By owing owes not, but still pays, at once Indebted and discharged.

—Paradise Lost

From
The Pocket Books Guide to Movies on Video.
Ed. Michael J. Brockhiser and David Ternisky. 3rd edition. New York, 1992.

Weary Hearts*****

N.R., 128 m., 1948

__________________________________________________________

Bix Ringling (Phillip Wayland), Charles Ringling (Booth Way-land), Alicia Burchell [Mrs. Charles Ringling] (Mary Deas Way-land). Directed by Oliver McClay and produced by Miles Smithson. Screenplay by Bix Ringling and William Casler.

___________________________________________________________

Second only to
Gone With the Wind
as the most popular Civil War drama,
Weary Hearts
tells the story of two brothers who flip a coin to decide which one will ride with the Confederate cavalry and which will stay home and raise horses. A bittersweet love blossoms between the brother who stays home and the other one's wife.

This is the last of Oliver McClay's movies, made when his talents were fading. Much of the movie's enduring appeal has been attributed to the work of William "Cass" Casler, the editor and co-screenwriter. Casler later went on to win Oscars for his direction of
Nancy
and
Mustard Lane. Weary Hearts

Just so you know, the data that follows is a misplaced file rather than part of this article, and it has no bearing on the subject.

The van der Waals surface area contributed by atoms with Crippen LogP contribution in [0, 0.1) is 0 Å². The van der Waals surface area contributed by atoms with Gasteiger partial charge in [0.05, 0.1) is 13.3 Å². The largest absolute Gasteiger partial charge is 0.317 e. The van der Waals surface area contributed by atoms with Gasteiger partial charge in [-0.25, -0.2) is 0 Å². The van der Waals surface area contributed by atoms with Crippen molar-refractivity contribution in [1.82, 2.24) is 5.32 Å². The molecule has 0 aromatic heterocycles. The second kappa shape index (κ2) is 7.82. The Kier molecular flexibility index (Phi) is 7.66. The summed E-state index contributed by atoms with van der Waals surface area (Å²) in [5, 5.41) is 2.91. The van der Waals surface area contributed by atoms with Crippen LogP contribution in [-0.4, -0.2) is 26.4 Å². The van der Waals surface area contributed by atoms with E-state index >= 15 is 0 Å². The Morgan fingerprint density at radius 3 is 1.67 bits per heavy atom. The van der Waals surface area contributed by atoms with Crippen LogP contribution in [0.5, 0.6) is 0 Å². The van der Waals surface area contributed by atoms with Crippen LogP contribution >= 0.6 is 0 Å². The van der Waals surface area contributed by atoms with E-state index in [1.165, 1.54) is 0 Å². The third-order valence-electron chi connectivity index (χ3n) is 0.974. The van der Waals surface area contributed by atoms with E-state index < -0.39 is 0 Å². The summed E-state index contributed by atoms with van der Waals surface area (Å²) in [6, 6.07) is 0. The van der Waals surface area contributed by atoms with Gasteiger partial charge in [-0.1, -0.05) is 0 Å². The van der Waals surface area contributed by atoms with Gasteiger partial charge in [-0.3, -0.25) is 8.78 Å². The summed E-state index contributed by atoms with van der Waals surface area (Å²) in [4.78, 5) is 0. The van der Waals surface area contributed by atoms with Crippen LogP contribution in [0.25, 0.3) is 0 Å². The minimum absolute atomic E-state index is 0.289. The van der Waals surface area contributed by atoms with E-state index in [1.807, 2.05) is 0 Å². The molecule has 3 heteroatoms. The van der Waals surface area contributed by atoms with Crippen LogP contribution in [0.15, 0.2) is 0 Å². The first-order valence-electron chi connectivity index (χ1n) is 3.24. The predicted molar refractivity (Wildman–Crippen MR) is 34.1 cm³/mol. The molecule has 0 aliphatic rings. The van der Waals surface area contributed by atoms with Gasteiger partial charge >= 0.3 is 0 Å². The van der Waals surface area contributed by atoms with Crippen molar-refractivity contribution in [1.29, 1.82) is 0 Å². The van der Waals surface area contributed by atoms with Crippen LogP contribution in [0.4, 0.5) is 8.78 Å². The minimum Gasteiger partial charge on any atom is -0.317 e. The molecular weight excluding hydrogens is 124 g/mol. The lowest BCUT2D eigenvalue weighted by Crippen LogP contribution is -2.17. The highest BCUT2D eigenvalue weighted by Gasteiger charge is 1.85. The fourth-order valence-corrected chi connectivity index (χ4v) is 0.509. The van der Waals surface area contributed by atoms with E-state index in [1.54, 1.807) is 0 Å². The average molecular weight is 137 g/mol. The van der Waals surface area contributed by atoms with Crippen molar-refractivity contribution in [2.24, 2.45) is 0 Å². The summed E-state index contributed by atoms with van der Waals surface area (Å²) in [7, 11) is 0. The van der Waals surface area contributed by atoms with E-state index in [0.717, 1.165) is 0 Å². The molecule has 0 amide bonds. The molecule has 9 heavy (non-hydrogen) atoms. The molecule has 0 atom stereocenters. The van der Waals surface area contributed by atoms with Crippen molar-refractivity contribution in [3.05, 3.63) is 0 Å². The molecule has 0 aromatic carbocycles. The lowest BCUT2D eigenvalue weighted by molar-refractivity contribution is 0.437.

was nominated for Best Picture, but lost to Olivier's
Hamlet.

CHAPTER 1

She didn't have to ask who he was. She knew. It took one heart-stopping glance. He was Phillip Wayland.

Were the shadows of the Dracaena palms playing a trick on her? No, there was no question. He had the dark, curl-tousled hair, the sharp cheekbones, the full lower lip. With a face promising everything in gallantry and dash, the man on Jill's doorstep was Phillip Wayland. He couldn't be anyone else.

Except Phillip Wayland was a character in a movie made forty years ago; even the actor who had played him was long dead.

So he probably wasn't Phillip Wayland. But still...

"Miss Casler?"

Miss Casler?
This man—or at least his face—had been the heart of all her girlhood dreams, the secret intoxicating crush of her preteen years. Time after time he had come down off the screen to smile at her, to crush her in his arms. Why was he calling her
Miss Casler?
Why wasn't he sweeping her off her feet and taking her to whatever starry land in which fervent adolescent crushes dwelt?

"—Doug Ringling, and I got your address from—"